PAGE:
||No other band put songs together like Neutral Milk Hotel.
Their marching-band-from-slumberland sound captivated hearers of their joyful 1996 debut On Avery Island.
Let's begin where NMH are most discernibly different: with their words, forged by Jeff Mangum, who also does
the initial songwriting. It's hard to imagine anyone else singing lyrics like these ("Two-headed boy, she is all you
could need/She will feed you tomatoes and radio wires"), at least not convincingly. One set of imaginistic
word-clusters connects to another, leaving the listener pondering the songand the new album, In
the Aeroplane over the Sea.
The short, folky, plaintive "King of Carrot Flowers Pt. One" opens the album with Mangum's multi-tracked
voice sweetly nasal-singing "When you were young you were the king of carrot flowers/And how you built a tower
tumbling though the trees/In holy rattlesnakes that fell all around your feet." Jeff uses phrases like "and how you,"
"as we would," or "and thisis the room" to link scenes and images together, making them wholea smart,
Mangum's magic realism is striking, too, not just in the convulsive beauty of its juxtapositions, but in the
way it so imagistically conjures a scene. Real-life details makes the scene authenticMom and Dad weren't
just fighting, "she would stick a fork right into Daddy's shoulder." If you ever listen to music for any of teh emotionally
cathartic or romantic reasons that are curiously out of style these days, Mangum's songs are likely to resonate for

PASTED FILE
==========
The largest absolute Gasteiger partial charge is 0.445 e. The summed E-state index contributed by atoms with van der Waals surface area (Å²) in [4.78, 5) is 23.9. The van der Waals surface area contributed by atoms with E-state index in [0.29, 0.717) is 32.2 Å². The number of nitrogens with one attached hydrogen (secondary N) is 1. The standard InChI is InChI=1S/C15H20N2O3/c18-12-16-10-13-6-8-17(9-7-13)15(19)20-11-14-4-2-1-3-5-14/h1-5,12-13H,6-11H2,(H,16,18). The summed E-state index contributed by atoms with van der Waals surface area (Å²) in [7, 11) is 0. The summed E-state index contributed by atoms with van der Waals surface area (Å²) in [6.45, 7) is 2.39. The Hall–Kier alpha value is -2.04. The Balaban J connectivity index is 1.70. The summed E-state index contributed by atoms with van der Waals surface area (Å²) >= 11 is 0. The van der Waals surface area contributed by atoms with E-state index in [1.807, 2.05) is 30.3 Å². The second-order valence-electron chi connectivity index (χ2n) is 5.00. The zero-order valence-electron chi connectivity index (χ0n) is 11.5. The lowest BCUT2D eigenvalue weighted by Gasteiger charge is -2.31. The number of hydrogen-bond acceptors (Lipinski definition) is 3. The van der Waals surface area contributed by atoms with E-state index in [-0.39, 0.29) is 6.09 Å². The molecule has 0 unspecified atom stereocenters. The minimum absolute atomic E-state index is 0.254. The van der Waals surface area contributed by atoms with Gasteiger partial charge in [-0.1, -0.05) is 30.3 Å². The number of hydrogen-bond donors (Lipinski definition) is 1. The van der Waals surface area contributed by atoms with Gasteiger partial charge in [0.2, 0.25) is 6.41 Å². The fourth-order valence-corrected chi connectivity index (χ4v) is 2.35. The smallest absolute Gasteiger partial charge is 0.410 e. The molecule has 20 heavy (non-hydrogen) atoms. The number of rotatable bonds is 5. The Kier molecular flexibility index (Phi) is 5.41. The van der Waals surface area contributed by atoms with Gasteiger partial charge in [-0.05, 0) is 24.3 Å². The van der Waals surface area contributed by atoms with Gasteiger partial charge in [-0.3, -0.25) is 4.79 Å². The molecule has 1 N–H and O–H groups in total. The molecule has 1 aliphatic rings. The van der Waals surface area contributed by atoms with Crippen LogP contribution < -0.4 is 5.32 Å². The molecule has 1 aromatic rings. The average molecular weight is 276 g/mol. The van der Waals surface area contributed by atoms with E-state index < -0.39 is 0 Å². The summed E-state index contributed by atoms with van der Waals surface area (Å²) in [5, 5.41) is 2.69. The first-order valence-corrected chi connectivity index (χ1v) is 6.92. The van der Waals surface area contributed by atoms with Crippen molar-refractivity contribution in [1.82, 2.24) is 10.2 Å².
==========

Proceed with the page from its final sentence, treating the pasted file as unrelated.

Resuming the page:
Early one morning, my wife, Paige La Grone, and I drive the five hours to Athens. Nowadays, a decade and
a half after the initial music-community hype about the place has died down, it seems genuinely groovy and
fun again. Before Austin or Seattle, after all, there was AthensPylon, the B-52s, Love Tractor, REM...
And today, once more, it is a booming music town.
Mangum lives in a house with busy, arty roommates
who include his old friend Julian Koster (besides playing in NMH, he also has a solo project the Music Tapes,
whose new, pop-up packaged single is a collectible; and he contributes to the Black Swan Orchestra
a sort of ambient/found-sound outfit featuring members of the off-kilter psych-pop act Olivia Tremor Control)
and Jeff's girlfriend Laura Carter (she sings and plays keyboards in the big-soundinig yet frisky Elf Power whose
album When the Red King Comes is out now on Arena Rock; she's also in dadaist performance group
Dixie Blood Mustache, for whom she plays a discontinued-model sax-synthesizer that sounds curiously warped.)
Their house is a sloppy, brilliant messpretty much what I'd imagined.
||CDs and melodicas are
strewn about. I spot bizarre genre-hopping '70s Brazilian act Os Mutantes; jazz bassist
and bandleader Charlie Haden; and musique concrete composer Pierre Henri. By the fridge there's a stack of gig
flyers in psychedelic watercolors.
Old keyboards and reel-to-reel machines clutter the house. The walls are covered in artwork by friends and
residents. A door is postered with photocopied images from turn-of-the-century editions of The New York
Times, and in a corner there's a beautiful old organ a friend of Jeff's bought for 15 bucks and gave to him.
Next to the organ there's a physics book by Einstein, and another by John Cage on nothing. Part of the hallway
is lined with tinfoil; big and elaborate puppet props from an Elf Power shown are strewn about the living room.
There are clothes in the corners, and a stack of vinyl records by Moondog, Minutemen, and Monk, among others.
As she's showing us around, Laura gives a sneak preview of a string instrument she's making out of a gourd
as a present for Jeff.
And there are two dogsone looks almost like a big greyhound, the other's the ultimate Muppet mutt.
The mutt, which looks way more like a stuffed animal than any living creature I've seen, was rescued from an